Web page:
An Endoscopic Retrograde Cholangio Pancreatography or ERCP for short, is a minimally invasive procedure that allows doctors to treat problems in the bile ducts and pancreatic duct. “Endoscopic” refers to the use of an endoscope, “retrograde” refers to going against the direction of the flow of bile, and “cholangio pancreatography” refers to making images of the bile ducts and pancreatic duct.
When is an ERCP required?
In India around 0.3 % of children get admitted to the hospital often because of severe pain or jaundice. Their symptoms may be caused by a gallbladder stone that slips into the bile duct and is blocking bile (a vital fluid that helps the body break down and absorb nutrients) from flowing freely through the bile ducts. Bile ducts are small channels so it’s not uncommon for a gallbladder stone to get stuck.
In certain cases, bile stones slip into the bile duct tube and causes severe pain. Stones in bile duct tubes need to be removed as they can lead to jaundice and severe infection termed as cholangitis. In such cases, the doctor may determine that ERCP is needed. The bile-duct stones are then removed endoscopically through the ERCP procedure.
If ERCP is not recommended for that patient, due to various reasons, the patient needs to undergo surgery by opening the bile duct tube. This is an invasive procedure compared to ERCP which is less invasive.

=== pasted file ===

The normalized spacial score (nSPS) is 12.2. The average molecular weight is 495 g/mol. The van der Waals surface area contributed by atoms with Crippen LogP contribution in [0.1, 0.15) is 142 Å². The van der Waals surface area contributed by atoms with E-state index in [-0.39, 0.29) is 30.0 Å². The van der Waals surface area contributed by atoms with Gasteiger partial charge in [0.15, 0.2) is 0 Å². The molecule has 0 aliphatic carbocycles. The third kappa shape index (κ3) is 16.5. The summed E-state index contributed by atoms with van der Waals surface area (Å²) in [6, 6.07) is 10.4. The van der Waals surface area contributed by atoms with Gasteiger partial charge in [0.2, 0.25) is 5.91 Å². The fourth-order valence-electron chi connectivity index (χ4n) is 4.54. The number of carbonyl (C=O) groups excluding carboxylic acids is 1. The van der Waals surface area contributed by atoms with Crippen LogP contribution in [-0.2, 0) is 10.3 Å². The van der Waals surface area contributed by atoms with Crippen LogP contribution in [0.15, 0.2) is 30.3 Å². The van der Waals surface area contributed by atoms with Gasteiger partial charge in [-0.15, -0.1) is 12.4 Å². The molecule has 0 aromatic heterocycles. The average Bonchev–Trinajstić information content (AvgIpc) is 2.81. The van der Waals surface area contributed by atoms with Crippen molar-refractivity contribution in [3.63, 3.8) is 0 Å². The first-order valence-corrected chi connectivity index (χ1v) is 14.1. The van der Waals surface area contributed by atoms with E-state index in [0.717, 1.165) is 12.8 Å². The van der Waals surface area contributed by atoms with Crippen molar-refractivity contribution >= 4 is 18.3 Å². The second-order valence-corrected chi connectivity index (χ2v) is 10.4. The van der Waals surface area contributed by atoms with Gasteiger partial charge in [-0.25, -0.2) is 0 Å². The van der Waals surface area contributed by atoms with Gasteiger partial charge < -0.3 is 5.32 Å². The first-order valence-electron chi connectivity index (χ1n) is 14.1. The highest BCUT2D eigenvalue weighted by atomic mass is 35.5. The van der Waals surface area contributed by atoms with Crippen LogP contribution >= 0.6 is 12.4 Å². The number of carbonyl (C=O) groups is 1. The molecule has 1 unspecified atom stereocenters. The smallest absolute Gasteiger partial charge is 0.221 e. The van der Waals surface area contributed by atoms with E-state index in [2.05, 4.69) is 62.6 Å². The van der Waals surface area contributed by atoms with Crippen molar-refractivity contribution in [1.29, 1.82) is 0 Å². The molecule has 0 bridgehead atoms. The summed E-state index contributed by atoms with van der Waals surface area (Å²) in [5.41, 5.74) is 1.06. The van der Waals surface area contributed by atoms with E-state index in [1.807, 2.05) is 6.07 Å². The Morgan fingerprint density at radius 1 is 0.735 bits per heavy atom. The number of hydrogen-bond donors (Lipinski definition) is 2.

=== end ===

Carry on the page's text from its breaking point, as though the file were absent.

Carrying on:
The ERCP procedure combines two components: an endoscopy and fluoroscopic x-rays:
During an endoscopy, when your child is under general anesthesia, the doctor guides an endoscope — a long, thin, flexible tube equipped with LED lights and a tiny video camera that transmits to several monitors in the room — into your child’s mouth and down into his/her upper digestive system.
Even though the endoscope is extremely narrow, it is divided into two “channels.” The doctor can use the channels to transfer air into the GI tract, to make sure there’s enough room for what he or she needs to visualize and treat. Some areas of the body (such as the bile ducts) are so small that in order to see into them, the doctor needs to use the endoscope to inject them with a special contrasting dye. This dye is visible in fluoroscopic x-rays, which are used to detect any abnormal narrowing or blockages in the duct.
ERCP is a technically-demanding procedure that has developed significantly during the last 20 years with advanced diagnostic and therapeutic capabilities. Practitioners should have a full appreciation of the technical complexity and limitations of this procedure.
ERCP requires good technique even in adults as sometimes it can lead to severe complications. Paediatric ERCP is done only at high volume GI centers because of this reason. Further, the scope used for children is same as that used for adults, which is big in size for a small child, and hence there will be some difficulty.
– Article contributed by Dr. K. Arivarasan, MD, DM, Medical Gastroenterology, Kauvery Hospital, Cantonment, Trichy